papA Gene of Avian Pathogenic Escherichia coli Kariyawasam, Subhashinie Nolan, Lisa Nolan, Lisa
dc.contributor.department Veterinary Microbiology and Preventive Medicine 2018-02-13T10:45:59.000 2020-07-07T05:15:13Z 2020-07-07T05:15:13Z Sat Jan 01 00:00:00 UTC 2011 2013-05-08 2011-12-01
dc.description.abstract <p>P fimbrial adhesins may be associated with the virulence of avian pathogenic <em>Escherichia coli</em> (APEC). However, most APECs are unable to express P fimbriae even when they are grown under conditions that favor P fimbrial expression. This failure can be explained by the complete absence of the <em>pap</em> operon or the presence of an incomplete <em>pap</em> operon in Pap-negative APEC strains. In the present study, we analyzed the <em>pap</em> operon, specifically the<em>papA</em> gene that encodes the major fimbrial shaft, to better understand the <em>pap</em> gene cluster at the genetic level. First, by PCR, we examined a collection of 500 APEC strains for the presence of 11 genes comprising the <em>pap</em> operon. Except for <em>papA</em>, all the other genes of the operon were present in 38% to 41.2% of APEC, whereas the <em>papA</em> was present only in 10.4% of the APEC tested. Using multiplex PCR to probe for allelic variants of <em>papA</em>, we sought to determine if the low prevalence of <em>papA</em> among APEC was related to genetic heterogeneity of the gene itself. It was determined that the <em>papA</em> of APEC always belongs to the F11 allelic variant. Finally, we sequenced the ‘<em>papA</em> region’ from two <em>papA</em>-negative strains, both of which contain all the other genes of the <em>pap</em> operon. Interestingly, both strains had an 11,104-bp contig interrupting <em>papA</em> at the 281-bp position. This contig harbored a streptomycin resistance gene and a classic Tn<em>10</em> transposon containing the genes that confer tetracycline resistance. However, we noted that the <em>papA</em> gene of every <em>papA</em>-negative APEC strain was not interrupted by an 11,104-bp contig. It is likely that transposons bearing antibiotic resistance genes have inserted within <em>pap</em> gene cluster of some APEC strains, and such genetic events may have been selected for by antibiotic use.</p>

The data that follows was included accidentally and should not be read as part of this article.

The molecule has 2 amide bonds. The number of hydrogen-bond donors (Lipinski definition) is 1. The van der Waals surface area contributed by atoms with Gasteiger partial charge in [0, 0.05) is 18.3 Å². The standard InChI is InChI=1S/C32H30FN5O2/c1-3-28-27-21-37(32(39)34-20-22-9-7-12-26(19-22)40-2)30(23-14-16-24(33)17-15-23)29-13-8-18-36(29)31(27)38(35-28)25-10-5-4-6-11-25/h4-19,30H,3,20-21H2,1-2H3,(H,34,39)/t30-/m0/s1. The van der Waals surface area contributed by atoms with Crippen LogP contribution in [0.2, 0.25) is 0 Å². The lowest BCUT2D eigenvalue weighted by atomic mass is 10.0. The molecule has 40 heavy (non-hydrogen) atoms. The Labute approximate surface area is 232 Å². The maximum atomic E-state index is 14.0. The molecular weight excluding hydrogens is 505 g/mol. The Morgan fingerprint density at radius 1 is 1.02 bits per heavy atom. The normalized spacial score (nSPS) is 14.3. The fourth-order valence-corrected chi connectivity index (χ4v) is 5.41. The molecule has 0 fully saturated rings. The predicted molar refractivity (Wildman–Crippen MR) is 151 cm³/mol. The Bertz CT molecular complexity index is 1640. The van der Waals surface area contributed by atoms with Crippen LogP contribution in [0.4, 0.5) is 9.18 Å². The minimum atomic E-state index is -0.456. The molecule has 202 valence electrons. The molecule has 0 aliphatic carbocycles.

dc.description.comments <p>This article is from <em>Avian Diseases</em> 55, no. 4 (2011): 532–538, doi:<a href="" target="_blank">10.1637/9663-011911-Reg.1</a>.</p>
dc.format.mimetype application/pdf
dc.identifier archive/
dc.identifier.articleid 1039
dc.identifier.contextkey 4117359
dc.identifier.s3bucket isulib-bepress-aws-west
dc.identifier.submissionpath vmpm_pubs/46
dc.language.iso en
dc.source.bitstream archive/|||Sat Jan 15 00:21:59 UTC 2022
dc.source.uri 10.1637/9663-011911-Reg.1
dc.subject.disciplines Genomics
dc.subject.disciplines Veterinary Microbiology and Immunobiology
dc.subject.disciplines Veterinary Preventive Medicine, Epidemiology, and Public Health
dc.subject.keywords adherence
dc.subject.keywords avian pathogenic Escherichia coli
dc.subject.keywords P fimbriae
dc.subject.keywords papA
dc.subject.keywords pap operon
dc.subject.keywords transposon
dc.subject.keywords virulence
dc.title papA Gene of Avian Pathogenic Escherichia coli
dc.type article
dc.type.genre article
dspace.entity.type Publication
relation.isAuthorOfPublication 9e7506b4-e945-47cf-9195-e814dac6c9fd
relation.isOrgUnitOfPublication 16f8e472-b1cd-4d8f-b016-09e96dbc4d83
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